13th Tennessee Volunteer Cavalry USA Wiki

Joseph Ward (May 1842 - December 24, 1900) served as a private in Company C, 13th Tennessee Volunteer Cavalry.

Personal life

Joseph Ward was born in May 1842 in Yancey County, North Carolina. Census records show him living with Hugh and Mary "Polly" Ledford.[1] He married Elizabeth Ann Bailey (1845-1926) with whom he had at least eight children.

Civil War service

Ward enlisted as a private in Company C on September 24, 1863 in Carter County, Tennessee for a period of three years. He mustered in October 28, 1863 in Strawberry Plains, Tennessee. Ward was appointed corporal on December 28, 1863 and reduced to the ranks at an unknown date.

He is listed as present for duty throughout his term of service until October 6, 1864 when he was charged with desertion. In his 1866 request for a discharge, Ward stated that he was never absent from the regiment until Stoneman's 1864 raid into North Carolina where he became ill and was left at Asheville. He further stated that he was unable to rejoin the regiment, nor was he able to report to any U.S. Army official to report his condition.[2] On May 18, 1865 Ward was left sick in Mitchell County, North Carolina, but how he got there from Asheville is not recorded. Eventually, the charge of desertion was removed by an act of Congress[3] passed on April 10, 1869.[4]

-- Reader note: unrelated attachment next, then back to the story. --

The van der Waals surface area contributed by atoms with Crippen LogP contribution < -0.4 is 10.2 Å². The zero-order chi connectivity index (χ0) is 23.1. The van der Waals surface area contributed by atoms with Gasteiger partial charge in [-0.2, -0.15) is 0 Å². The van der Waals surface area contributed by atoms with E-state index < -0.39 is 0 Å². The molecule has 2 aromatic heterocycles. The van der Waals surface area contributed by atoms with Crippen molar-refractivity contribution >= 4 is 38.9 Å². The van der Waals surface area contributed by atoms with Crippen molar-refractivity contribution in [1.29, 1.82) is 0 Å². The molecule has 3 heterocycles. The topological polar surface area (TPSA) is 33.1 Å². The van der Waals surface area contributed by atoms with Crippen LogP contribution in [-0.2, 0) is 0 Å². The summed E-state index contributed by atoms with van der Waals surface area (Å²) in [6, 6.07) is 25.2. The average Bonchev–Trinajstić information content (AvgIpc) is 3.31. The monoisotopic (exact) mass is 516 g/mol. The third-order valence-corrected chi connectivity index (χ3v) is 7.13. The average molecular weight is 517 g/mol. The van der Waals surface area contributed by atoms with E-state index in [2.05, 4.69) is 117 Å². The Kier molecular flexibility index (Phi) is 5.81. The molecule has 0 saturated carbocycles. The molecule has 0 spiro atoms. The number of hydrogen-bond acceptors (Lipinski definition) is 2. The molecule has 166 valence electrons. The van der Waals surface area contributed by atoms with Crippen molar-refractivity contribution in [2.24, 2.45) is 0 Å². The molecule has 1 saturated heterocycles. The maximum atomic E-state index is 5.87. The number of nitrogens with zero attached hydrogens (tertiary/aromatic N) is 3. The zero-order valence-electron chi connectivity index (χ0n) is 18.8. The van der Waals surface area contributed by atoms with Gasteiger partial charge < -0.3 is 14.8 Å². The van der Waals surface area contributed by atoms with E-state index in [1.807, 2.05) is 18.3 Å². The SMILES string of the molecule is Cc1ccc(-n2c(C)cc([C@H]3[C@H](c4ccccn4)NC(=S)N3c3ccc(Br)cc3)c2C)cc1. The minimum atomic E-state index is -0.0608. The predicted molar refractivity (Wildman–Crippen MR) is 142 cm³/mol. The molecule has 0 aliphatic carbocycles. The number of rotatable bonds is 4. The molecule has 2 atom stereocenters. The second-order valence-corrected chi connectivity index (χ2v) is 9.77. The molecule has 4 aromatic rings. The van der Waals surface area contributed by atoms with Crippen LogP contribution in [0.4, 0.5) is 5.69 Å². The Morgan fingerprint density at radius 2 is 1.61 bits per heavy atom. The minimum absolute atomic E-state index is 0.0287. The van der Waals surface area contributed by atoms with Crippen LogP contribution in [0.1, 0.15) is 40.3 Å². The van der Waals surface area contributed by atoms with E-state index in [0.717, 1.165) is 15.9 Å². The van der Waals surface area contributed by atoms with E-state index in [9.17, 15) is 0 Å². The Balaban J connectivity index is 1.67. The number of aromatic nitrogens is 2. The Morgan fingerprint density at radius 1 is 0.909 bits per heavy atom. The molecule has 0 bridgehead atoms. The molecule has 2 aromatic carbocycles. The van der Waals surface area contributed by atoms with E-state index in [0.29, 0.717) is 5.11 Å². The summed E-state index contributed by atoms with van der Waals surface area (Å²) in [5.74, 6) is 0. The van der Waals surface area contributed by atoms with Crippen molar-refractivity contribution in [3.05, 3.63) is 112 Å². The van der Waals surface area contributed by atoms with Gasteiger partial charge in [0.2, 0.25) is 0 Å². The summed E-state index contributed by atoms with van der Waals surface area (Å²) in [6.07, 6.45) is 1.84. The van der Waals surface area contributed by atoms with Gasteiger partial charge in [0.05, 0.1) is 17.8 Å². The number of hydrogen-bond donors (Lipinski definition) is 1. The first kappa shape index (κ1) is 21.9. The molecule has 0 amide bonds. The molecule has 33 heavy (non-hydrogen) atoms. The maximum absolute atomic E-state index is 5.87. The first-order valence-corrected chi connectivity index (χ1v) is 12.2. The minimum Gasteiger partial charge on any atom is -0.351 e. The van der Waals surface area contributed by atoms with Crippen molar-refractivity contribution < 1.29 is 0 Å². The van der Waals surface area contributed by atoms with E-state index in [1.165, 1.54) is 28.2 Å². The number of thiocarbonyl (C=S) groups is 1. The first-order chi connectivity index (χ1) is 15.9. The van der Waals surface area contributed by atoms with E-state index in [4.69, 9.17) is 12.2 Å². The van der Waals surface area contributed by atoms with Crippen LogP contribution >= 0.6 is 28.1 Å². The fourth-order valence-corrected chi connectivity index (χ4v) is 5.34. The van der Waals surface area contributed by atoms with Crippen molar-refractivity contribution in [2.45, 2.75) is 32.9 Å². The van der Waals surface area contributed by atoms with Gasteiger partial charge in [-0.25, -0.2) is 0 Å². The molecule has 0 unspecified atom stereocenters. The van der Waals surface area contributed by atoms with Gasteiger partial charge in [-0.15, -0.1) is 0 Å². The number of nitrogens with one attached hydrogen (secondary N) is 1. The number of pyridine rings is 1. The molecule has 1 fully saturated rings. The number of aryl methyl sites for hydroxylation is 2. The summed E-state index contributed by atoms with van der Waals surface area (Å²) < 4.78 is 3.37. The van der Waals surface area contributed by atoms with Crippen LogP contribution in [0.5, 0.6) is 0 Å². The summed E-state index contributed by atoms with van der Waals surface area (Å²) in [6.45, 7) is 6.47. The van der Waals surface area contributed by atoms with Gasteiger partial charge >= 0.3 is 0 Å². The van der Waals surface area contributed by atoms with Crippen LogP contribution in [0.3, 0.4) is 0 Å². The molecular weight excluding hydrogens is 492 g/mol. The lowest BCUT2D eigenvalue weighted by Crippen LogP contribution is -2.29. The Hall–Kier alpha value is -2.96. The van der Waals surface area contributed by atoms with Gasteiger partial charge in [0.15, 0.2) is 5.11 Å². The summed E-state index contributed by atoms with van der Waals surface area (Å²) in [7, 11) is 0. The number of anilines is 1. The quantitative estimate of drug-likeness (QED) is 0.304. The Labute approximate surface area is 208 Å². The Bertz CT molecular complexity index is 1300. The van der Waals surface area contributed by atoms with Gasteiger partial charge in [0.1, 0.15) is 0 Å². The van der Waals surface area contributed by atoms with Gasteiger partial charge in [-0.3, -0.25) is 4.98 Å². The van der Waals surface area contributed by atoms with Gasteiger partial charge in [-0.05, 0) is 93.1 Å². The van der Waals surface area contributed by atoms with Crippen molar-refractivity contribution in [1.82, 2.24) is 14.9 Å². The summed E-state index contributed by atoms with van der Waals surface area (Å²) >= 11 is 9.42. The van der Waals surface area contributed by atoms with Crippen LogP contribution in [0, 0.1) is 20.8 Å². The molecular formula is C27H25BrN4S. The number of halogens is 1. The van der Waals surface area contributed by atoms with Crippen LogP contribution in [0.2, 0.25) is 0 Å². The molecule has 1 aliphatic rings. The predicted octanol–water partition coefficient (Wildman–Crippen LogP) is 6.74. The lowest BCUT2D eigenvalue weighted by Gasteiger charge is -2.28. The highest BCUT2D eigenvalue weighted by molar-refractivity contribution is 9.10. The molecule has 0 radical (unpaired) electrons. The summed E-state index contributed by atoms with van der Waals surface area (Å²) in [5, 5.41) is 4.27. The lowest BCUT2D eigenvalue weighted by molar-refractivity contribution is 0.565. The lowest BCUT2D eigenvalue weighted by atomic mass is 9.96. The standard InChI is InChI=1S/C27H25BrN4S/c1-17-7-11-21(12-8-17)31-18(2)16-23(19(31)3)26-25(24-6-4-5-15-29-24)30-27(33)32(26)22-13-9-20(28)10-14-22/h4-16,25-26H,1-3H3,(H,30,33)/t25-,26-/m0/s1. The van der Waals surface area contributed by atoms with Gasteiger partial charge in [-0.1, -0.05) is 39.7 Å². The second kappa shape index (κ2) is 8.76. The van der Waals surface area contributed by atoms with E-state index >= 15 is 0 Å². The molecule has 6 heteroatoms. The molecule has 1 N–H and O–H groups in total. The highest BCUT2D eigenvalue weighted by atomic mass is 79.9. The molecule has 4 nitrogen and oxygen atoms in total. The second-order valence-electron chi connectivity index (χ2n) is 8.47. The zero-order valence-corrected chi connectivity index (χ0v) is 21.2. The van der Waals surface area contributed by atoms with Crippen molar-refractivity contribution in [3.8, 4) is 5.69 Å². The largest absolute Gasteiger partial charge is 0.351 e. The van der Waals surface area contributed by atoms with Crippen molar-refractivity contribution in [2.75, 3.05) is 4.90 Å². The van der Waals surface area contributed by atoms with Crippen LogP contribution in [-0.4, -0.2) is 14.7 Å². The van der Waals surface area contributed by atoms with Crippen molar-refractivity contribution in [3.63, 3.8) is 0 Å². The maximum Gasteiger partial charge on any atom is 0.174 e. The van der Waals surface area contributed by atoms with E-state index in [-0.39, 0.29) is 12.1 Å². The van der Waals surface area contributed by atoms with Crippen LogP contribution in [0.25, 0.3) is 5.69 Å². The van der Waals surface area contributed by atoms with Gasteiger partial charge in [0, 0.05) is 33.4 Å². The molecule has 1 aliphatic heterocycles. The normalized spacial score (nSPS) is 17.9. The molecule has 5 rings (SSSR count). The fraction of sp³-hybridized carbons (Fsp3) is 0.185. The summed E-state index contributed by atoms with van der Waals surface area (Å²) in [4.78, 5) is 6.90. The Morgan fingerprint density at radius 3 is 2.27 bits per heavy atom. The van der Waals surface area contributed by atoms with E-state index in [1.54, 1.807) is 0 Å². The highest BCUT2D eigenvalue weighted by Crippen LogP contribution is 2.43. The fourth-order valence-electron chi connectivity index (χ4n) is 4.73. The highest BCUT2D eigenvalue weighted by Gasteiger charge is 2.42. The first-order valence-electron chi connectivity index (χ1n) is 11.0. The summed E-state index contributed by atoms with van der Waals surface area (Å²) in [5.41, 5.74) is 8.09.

When the regiment mustered out on September 5, 1865 at Knoxville, it was recorded that he had last been paid to June 30, 1864, was owed $18.84 from the government for clothing, and had received a bounty of $25.

Post-war life

Ward died December 24, 1900 in Glen Ayre, North Carolina and is buried at Major Cemetery in Mitchell County, Tennessee. His wife applied for a widow's pension on January 16, 1901.


  1. Why Joseph's surname is different from his parents' could be that he was adopted or his mother had remarried Hugh.
  2. Company records indicate that he returned to the regiment on April 28, 1865. However, that does not correspond with the muster out records nor his account of being ill and absent.
  3. Noted as Private No. 6 in 1869.
  4. A petition to pardon him "and others" of the 13th Tennessee Cavalry was presented by Senator John Pool of North Carolina and it was referred to the Committee on Military Affairs, which approved the petition on February 2, 1869 for a Senate vote. See, Journal of the Senate, January 26, 1869, p. 143.

External links

Find A Grave memorial